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Content-Neutrality of a Facilitator

When I first encountered the words ‘content neutrality’ in facilitation, my first thought was that probably it was one more new word from the stables of IPR-fixated West that comes up with new coined words just so that some author’s IPR on a particular term/word/usage isn’t infringed.
Deep-dive on the practice of facilitation brought about a much higher awareness of the importance and understanding of content-neutrality and how especially for a culture that is steeped in hierarchy, it was or is so difficult.
As a culture we have an opinion on one and many things. And as a Speaker, Teacher, Trainer we have wonderful ‘pedestal’ opinion. So the day we stand on a pedestal of elephant knowledge in front of others who do not have that knowledge, we love to ‘download’ our opinion on the meek ants. And probably that’s a high!
Content Neutrality means so much otherwise.
Why is it so difficult?
Maybe because it starts very young. Since childhood (maybe since infancy), we have had people elder to us give us ‘gyan’ on what is to be done and what is not to be done. I am not saying that the gyan is not valid and shouldn’t be given, however if you typically look at the school teaching environment, when are we as pupils even asked for an opinion?
Teachers do ask Questions, however all answers need to be as per syllabus. If one treads the path of NIS (Not in Syllabus), all hell breaks loose!
Now surprisingly, many of us who call ourselves facilitators also fall into the trap of giving gyan and still have the audacity to call ourselves facilitators.
A process facilitator has to be aware that they have to keep their wisdom to themselves.
Belief in the wisdom of the group; belief that amongst the group lies the answer; belief that if the right ‘safe environment’ is created and an appropriate process used, the wisdom and knowledge will emerge.
And if the facilitator ultimately still wants to share their wisdom (and that too should be in rare cases) should let the group know that they are shifting from the facilitators role to the one who wants to make an opinion!
So behaviourally, what could Content-Neutrality mean?
A list which I have heard, sensed along my journey as a CPF (Certified Professional Facilitator)
·        Process Clarity – Rather than using a favourite facilitation process you have an affiliation to, a facilitator needs to have a repertoire of process methods and then using the right method to emerge group wisdom is the clincher.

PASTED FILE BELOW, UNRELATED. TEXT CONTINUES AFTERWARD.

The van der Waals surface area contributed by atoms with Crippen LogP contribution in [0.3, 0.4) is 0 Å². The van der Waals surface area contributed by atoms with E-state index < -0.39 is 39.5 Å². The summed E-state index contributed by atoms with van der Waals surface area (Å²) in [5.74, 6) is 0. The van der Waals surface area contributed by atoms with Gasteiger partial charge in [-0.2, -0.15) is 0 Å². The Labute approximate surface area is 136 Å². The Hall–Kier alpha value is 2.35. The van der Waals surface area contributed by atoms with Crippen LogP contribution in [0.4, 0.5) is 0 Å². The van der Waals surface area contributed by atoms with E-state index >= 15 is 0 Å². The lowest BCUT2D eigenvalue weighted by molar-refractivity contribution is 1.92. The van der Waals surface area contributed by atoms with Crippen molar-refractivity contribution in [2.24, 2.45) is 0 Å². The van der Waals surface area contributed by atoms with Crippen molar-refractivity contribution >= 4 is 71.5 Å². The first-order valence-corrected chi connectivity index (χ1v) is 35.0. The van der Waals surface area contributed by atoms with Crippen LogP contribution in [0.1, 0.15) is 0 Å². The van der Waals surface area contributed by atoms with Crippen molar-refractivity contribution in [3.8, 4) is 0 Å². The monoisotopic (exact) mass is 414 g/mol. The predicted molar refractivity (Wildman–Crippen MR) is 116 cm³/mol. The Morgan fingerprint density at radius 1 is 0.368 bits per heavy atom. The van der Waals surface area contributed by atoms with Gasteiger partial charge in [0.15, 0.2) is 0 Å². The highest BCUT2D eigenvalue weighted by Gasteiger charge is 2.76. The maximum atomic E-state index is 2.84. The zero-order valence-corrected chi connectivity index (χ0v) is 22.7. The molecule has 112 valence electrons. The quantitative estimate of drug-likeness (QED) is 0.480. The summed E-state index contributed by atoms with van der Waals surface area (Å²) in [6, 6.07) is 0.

·        Divergence and Convergence – Based on the Desired Outcome, plan which Divergence and Convergence methods would being about a higher sharing and group learning that would support the groups journey forward.
·        Avoid Leading – questions, examples, analogies and even metaphors navigate in the listeners mind a way of thought and that may lead the group to only think in a particular direction.
·        Physical Position – If one is facilitating say groups in conflict or people having strong opposing opinions, then standing in the centre is very important. If the groups feels that you are leaning to a particular side, they may sense that you are supporting that particular group/side/person.
·        Listening (Mindful and not Active) – Usually Trainers have a practise of listening into small group conversations and unknowingly saying something that creates a leading way to the group think. So surprise, surprise!, avoid listening to what the small group/s is discussing. You move around, however listen to whether the process is being followed, sense if there are dominators are over-talking and if they are, a quick change of process in that small group for e.g. round-robin speaking -1 min for each person etc. can be introduced.
·        Responses – In training, we are used to respond to learner contribution by saying “Great point”, “Superb”, “Interesting” and such other encouraging words especially when we hear a learner say something that we wanted to hear. This unknowingly makes someone who had made or makes a point and then doesn’t get the same verbal affirmation from the trainer, feel that their points were not as good.  A content-neutral facilitator should respond similarly to every point, for example, “Um-hmm, anyone else?” or “Fine” to every point.
·        Facial expressions – My CPF Assessors gave me feedback, that my face is expressive and when I hear what I like - I tend to have a bring a happy face to my listening and on the other side, my facial expressions can be irritating when I hear something that I don’t like. And this could be a bias that affects the tenets of content-neutrality


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